By Coast Times Digital Team
Lamu cultural festival is one of the world’s most famous Cultural festivals to be held at a UNESCO world heritage city attracting both domestic and foreign tourists.
“Don’t ever plan to go to Lamu abruptly without planning during the Lamu cultural festival because you will have nowhere to spend your night, all hotels are always fully booked during that period,” said Kwale resident Aziz Vumbi, who visits Pate Island frequently.
This year’s 20th edition of the Lamu cultural festival was hailed as the best after it was heavily attended.
It returned after a two-year break occasioned by the coronavirus pandemic restrictions.
Lamu Governor Issa Timamy, contends that the mega fete had been very successful and it was great to have it back in a big way after Covid-19 pandemic eased.
Launched in 2000, the festival is normally marked in the old town, a historical place that was listed in 2001 by UNESCO as a World Heritage Site.
The Lamu County government organized the festivals in the archipelago to keep the county bubbling and attractive to local and international tourists.
Governor Timamy said the event under the theme ‘a melting pot of diversity and multiculturalism’ had been a ‘huge success’.
“The event was well attended and it’s fantastic to have the festival back after years of uncertainties. It brings the island dwellers together to celebrate local art, music and culture and we are proud to deliver such a successful event for the local community and our guests,” he said.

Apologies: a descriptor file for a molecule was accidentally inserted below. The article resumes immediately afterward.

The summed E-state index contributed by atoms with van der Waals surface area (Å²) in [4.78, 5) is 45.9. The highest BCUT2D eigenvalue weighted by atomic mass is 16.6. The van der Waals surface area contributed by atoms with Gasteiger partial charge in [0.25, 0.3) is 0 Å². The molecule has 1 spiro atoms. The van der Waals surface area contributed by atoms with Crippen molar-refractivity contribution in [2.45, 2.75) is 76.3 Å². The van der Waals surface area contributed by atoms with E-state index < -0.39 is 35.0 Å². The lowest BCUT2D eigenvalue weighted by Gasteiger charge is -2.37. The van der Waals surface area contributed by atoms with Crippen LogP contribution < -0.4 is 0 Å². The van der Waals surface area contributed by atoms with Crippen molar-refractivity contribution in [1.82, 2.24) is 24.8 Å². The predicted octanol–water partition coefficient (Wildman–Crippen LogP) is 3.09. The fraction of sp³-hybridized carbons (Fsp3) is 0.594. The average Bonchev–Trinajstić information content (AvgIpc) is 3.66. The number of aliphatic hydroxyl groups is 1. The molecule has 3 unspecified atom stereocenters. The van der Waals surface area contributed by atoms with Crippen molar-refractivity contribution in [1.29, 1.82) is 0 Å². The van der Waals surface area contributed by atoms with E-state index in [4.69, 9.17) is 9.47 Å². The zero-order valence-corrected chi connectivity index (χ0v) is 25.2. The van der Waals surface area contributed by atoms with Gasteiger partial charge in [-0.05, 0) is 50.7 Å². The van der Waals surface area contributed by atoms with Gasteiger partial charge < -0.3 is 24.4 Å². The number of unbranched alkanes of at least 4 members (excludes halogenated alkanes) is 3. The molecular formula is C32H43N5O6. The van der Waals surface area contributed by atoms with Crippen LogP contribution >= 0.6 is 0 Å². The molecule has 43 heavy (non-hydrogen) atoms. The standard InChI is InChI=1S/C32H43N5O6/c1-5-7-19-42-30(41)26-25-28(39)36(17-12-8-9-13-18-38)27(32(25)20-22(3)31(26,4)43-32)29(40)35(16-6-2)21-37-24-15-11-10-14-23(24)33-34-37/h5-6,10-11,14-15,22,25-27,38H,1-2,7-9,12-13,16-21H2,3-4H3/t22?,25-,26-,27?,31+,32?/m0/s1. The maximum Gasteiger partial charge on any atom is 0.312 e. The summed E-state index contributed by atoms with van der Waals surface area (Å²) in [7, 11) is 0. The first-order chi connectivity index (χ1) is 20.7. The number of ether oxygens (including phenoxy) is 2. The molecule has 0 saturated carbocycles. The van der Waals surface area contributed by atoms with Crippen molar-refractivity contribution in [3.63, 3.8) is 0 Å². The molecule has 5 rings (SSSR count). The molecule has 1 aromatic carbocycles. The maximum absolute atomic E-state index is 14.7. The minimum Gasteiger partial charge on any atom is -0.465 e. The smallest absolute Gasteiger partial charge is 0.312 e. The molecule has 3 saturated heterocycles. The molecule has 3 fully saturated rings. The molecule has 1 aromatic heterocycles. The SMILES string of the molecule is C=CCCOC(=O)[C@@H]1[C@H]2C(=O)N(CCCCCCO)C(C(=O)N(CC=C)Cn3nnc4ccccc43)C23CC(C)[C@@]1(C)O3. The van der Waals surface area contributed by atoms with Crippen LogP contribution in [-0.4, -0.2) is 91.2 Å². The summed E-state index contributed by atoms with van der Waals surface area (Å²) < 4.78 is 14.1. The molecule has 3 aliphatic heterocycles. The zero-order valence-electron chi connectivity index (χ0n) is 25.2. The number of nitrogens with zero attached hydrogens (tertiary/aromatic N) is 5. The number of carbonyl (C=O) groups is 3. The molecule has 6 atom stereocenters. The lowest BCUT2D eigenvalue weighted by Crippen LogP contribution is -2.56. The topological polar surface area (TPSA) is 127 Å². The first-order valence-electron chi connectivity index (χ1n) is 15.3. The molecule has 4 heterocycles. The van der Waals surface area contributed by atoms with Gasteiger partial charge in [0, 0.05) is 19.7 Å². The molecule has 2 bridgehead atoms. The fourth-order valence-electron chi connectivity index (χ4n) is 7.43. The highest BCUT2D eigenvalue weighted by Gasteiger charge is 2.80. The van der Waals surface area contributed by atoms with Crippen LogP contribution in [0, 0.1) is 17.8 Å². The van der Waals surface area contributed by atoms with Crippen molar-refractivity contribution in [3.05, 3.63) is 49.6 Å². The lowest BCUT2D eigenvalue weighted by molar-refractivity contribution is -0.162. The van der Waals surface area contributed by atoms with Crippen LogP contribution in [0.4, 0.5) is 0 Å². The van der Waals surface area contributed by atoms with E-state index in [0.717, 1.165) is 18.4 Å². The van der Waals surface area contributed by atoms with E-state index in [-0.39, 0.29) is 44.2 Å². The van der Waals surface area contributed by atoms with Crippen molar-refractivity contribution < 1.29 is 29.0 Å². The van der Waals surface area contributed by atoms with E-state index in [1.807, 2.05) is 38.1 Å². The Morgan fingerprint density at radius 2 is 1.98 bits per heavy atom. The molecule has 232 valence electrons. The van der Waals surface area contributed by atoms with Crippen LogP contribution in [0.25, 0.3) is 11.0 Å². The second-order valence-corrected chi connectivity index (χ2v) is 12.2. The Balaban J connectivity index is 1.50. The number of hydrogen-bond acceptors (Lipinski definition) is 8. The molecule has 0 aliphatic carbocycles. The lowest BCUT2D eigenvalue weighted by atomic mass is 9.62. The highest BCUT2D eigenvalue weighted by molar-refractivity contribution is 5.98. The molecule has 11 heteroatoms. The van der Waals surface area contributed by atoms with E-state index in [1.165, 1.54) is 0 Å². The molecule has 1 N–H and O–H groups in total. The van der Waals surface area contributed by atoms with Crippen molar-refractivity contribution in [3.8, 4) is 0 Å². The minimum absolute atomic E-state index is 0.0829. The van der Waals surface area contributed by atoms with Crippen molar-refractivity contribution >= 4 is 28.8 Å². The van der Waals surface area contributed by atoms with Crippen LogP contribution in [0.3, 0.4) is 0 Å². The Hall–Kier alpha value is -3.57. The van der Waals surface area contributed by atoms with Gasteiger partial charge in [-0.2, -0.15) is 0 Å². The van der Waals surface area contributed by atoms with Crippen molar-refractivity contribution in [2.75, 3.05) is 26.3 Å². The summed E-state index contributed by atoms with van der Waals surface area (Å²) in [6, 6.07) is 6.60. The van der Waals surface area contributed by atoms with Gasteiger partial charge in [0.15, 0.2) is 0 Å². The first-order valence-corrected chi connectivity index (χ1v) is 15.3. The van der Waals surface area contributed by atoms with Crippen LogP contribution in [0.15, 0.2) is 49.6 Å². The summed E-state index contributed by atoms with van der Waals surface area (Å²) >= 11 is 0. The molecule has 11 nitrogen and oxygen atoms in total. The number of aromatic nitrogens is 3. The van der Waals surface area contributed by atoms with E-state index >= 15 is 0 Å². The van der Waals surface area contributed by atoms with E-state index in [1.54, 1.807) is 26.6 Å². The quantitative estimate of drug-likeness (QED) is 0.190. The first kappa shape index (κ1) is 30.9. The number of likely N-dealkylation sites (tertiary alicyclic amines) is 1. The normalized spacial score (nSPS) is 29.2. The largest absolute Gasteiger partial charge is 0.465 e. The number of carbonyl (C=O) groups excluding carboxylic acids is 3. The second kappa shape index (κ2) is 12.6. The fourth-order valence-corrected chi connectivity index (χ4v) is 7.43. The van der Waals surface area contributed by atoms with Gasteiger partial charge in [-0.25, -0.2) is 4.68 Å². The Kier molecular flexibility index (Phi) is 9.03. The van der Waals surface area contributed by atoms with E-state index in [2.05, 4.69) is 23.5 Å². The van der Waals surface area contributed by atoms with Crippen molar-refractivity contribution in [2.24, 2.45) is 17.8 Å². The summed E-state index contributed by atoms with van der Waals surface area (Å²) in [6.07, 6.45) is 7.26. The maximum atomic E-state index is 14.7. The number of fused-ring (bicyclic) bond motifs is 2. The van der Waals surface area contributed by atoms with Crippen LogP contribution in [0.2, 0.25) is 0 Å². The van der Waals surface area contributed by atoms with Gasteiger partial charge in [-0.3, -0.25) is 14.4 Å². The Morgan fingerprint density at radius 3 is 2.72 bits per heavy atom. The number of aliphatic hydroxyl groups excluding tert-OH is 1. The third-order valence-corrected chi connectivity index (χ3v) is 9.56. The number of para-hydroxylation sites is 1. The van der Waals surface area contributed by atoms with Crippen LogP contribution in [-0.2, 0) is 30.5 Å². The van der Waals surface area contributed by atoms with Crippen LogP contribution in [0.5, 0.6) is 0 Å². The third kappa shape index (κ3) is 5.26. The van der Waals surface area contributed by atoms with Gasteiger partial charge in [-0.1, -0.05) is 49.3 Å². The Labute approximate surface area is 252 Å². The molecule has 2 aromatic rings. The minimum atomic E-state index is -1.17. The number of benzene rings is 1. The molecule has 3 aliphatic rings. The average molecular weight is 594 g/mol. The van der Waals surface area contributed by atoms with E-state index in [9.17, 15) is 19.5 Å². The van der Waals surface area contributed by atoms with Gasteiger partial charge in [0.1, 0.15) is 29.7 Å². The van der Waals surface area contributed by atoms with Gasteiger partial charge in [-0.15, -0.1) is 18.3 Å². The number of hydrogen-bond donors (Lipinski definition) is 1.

About 250 local youths had been engaged by the county government to spruce up the island before the festival kicked off and some 27 women groups were issued with Sh30, 000 each to set up food bazaars displaying Swahili cuisines along the seafront.
Governor Timamy says these year-round festivals offer visitors the opportunity to explore the island and ‘discover what makes Lamu truly unique’.
Several foreign dignitaries among them envoys from Britain, Denmark, Netherlands, Greece, Saudi Arabia, Kuwait and Sudan joined the local community and other visitors in the three-day extravaganza.
Governor Timamy said his administration eyes deeper engagement on trade, tourism, investment and other areas of common interest with the foreign stakeholders.
Lamu Tourism Association Chairman Ghalib Alwy says the year-round festivals offered visitors a wonderful opportunity to experience the island’s unspoiled pristine beaches and medieval ambience.
“We want to diversify and market Lamu as an island of festivals and the interest so far is enormous,” he said, adding that the fete has attracted 30,000 domestic and foreign visitors,” he said.
He said the event is a huge success as thousands of spectators thronged the festival that continues to play a greater role in fostering cross-cultural interaction, peace and development in the region.
Some of the events that were showcased to the world during the four-day festival include poetry and oral literature competition, Iron Man triathlon, cultural displays, local music performances, donkey race, fishing competition, beach, and soccer.
According to data collected by the Lamu Tourism Association, the coastal county lost at least Sh20 million annually by failing to host the annual event, partly due to Covid-19 crisis and also failure by the past regime to boost the sector.
Since 2014, the Lamu Cultural Festival has been the hallmark of the county’s tourism calendar, with more than 30,000 domestic and international guests swarming the coastal old town for an experience of the Swahili Culture and festivities.
The same sentiments were echoed by Joseph Muye Tsuma, General Manager of the Red Pepper House, who said that the Lamu Cultural Festival is very important for the region.
National Museums of Kenya Lamu Curator Mohammed Mwenje further commended the county government for its efforts to revive the Lamu Cultural Festival, adding that it will aid in marketing the county as a popular tourist destination.